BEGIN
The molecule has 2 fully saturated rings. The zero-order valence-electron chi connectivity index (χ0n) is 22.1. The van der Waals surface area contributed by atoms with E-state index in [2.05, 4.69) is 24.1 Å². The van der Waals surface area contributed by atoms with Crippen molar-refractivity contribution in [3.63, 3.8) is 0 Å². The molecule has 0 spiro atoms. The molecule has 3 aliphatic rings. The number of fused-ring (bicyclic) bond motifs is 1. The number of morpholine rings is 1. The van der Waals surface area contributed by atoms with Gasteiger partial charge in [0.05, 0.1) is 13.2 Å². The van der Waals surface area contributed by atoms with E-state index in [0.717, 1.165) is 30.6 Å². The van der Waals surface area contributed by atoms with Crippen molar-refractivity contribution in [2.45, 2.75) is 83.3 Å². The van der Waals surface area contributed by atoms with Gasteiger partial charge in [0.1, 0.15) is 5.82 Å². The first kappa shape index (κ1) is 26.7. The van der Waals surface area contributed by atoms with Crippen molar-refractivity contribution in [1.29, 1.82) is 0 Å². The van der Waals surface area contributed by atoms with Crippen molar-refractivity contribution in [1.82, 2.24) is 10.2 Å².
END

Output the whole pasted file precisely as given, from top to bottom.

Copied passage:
The molecule has 2 fully saturated rings. The zero-order valence-electron chi connectivity index (χ0n) is 22.1. The van der Waals surface area contributed by atoms with E-state index in [2.05, 4.69) is 24.1 Å². The van der Waals surface area contributed by atoms with Crippen molar-refractivity contribution in [3.63, 3.8) is 0 Å². The molecule has 0 spiro atoms. The molecule has 3 aliphatic rings. The number of fused-ring (bicyclic) bond motifs is 1. The number of morpholine rings is 1. The van der Waals surface area contributed by atoms with Gasteiger partial charge in [0.05, 0.1) is 13.2 Å². The van der Waals surface area contributed by atoms with E-state index in [0.717, 1.165) is 30.6 Å². The van der Waals surface area contributed by atoms with Crippen molar-refractivity contribution in [2.45, 2.75) is 83.3 Å². The van der Waals surface area contributed by atoms with Gasteiger partial charge in [0.1, 0.15) is 5.82 Å². The first kappa shape index (κ1) is 26.7. The van der Waals surface area contributed by atoms with Crippen molar-refractivity contribution in [1.29, 1.82) is 0 Å². The van der Waals surface area contributed by atoms with Crippen molar-refractivity contribution in [1.82, 2.24) is 10.2 Å².